1. We studied the effect of the continuous vibration of symmetrical dorsal neck muscles in seven normal subjects during (a) quiet standing, (b) stepping in place movements and (c) walking on the treadmill. The experiments were performed in a darkened room and the subjects were given the instruction not to resist the applied perturbation. In one condition the velocity of the treadmill was controlled by feedback from the subject's current position. Head, trunk and leg motion were recorded at 100 Hz. 2. In normal standing, neck vibration elicited a prominent forward body sway. During stepping in place, neck vibration produced an involuntary forward stepping at about 0.3 m s-1 without modifying the stepping frequency. If the head was turned horizontally 45 and 90 deg to the right or to the left, neck muscle vibration caused stepping approximately in the direction of the head naso-occipital axis. For lateral eye deviations, the direction of stepping was roughly aligned with gaze direction. 3. In treadmill locomotion, neck vibration produced an involuntary step-like increase of walking speed (by 0.1-0.6 m s-1), independent of the initial walking speed. During backward locomotion, the walking speed tended to decrease during neck vibration. 4. Thus, continuous neck vibration evokes changes in the postural reference during quiet standing and in the walking speed during locomotion. The results suggest that the proprioceptive input from the neck is integrated in the control of human posture and locomotion and is processed in the context of a viewer-centred reference frame.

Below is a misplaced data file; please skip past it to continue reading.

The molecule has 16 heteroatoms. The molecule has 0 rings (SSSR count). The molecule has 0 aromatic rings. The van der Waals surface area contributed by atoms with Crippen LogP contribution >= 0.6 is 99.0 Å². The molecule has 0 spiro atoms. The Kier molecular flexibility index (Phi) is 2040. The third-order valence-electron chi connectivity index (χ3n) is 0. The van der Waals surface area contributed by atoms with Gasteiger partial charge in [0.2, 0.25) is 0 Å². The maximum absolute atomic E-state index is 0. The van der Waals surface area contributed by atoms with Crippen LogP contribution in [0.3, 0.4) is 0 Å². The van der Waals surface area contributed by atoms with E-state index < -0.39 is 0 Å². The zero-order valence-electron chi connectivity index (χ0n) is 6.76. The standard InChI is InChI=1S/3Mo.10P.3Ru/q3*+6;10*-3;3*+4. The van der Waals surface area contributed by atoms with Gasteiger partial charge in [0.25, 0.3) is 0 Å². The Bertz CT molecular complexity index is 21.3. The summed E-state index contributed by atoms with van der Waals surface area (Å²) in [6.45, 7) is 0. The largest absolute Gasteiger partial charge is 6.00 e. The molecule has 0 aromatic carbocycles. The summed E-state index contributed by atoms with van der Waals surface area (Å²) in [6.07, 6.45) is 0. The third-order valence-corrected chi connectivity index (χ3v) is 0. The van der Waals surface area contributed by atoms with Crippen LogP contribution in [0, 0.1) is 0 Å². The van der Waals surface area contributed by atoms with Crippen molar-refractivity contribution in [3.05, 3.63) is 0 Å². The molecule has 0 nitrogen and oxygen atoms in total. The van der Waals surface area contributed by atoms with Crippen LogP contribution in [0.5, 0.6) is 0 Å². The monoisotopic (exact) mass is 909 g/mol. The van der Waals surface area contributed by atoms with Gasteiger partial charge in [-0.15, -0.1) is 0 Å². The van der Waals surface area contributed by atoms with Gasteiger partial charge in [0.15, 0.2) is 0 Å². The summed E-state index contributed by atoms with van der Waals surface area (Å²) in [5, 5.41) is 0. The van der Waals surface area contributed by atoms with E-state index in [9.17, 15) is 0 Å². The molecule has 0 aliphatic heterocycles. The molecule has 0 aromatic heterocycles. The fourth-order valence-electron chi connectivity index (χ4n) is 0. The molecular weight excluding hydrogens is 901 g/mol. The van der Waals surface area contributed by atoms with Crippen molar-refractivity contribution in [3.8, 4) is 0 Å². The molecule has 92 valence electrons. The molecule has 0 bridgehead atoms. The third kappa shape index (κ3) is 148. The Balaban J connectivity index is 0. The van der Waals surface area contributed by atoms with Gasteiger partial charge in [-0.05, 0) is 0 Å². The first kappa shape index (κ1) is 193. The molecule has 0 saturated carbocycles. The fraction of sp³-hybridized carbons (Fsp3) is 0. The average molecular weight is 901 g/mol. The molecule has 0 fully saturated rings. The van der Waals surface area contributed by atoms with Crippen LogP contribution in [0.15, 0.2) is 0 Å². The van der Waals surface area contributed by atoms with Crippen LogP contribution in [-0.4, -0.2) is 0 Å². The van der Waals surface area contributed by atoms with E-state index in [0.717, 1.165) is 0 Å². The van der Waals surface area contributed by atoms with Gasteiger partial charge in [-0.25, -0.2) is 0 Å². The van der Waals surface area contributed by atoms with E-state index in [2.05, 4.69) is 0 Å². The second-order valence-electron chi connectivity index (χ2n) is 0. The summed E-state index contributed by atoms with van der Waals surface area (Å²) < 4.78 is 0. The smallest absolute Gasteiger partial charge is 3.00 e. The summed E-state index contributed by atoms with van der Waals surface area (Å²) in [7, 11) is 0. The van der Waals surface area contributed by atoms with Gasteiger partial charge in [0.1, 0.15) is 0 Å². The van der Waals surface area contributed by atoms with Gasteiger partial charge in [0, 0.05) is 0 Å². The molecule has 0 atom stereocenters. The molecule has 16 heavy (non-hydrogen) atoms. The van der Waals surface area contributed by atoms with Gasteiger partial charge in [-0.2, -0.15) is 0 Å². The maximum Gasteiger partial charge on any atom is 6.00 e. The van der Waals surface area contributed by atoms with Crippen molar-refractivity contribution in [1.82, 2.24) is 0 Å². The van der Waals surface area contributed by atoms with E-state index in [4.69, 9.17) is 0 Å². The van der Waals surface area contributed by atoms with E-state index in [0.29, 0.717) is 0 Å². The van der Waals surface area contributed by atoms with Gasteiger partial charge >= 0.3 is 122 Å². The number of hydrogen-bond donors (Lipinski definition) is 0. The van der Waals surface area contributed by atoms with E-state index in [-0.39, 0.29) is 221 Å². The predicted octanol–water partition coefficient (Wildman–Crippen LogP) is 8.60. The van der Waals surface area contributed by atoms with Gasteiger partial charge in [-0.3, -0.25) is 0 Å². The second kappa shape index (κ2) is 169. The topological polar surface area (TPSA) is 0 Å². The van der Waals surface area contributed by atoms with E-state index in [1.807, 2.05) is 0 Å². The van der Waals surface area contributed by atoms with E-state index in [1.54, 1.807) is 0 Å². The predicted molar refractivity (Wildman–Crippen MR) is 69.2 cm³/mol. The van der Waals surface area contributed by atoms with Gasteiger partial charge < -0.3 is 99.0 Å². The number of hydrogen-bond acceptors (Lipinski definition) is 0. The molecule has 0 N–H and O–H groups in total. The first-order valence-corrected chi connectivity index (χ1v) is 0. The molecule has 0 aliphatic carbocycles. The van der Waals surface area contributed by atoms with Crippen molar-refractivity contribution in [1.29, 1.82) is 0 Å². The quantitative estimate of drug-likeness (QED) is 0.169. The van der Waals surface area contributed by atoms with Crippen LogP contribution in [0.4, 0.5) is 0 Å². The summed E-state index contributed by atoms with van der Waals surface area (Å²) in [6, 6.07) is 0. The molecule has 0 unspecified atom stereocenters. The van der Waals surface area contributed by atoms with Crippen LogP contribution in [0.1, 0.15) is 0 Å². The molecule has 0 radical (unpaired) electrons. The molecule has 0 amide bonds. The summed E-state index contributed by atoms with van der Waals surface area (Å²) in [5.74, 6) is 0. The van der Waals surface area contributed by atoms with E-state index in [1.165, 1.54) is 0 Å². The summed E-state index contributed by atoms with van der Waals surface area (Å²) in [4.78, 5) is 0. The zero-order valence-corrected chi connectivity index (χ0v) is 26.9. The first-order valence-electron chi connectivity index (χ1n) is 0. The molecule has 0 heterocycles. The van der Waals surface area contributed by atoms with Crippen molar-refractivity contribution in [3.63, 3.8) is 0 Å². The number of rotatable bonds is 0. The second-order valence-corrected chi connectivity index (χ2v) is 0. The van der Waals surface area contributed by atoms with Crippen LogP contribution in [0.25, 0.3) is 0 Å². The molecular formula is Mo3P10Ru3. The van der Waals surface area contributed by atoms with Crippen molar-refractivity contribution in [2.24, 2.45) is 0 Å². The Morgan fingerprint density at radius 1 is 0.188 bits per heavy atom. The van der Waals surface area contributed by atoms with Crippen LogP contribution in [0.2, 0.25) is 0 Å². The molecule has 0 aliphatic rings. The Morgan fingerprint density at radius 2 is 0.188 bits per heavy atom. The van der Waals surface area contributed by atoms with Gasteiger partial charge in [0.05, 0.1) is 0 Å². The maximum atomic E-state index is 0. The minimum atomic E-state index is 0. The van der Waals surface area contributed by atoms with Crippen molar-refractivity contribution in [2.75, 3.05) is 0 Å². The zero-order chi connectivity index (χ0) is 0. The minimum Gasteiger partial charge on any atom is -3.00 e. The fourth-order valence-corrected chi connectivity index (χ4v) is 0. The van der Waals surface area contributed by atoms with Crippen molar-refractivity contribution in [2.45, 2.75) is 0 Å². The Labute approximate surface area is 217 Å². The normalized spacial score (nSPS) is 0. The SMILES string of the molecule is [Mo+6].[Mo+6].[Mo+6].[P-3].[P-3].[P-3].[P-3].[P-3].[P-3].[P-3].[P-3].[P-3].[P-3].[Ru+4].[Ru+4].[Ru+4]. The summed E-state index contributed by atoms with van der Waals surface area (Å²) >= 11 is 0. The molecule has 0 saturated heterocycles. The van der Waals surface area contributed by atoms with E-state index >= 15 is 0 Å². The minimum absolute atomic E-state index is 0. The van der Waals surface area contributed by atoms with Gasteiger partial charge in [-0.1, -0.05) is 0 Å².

|Number of pages||12|
|Journal||Journal of Physiology|
|Publication status||Published - Jun 15 2000|
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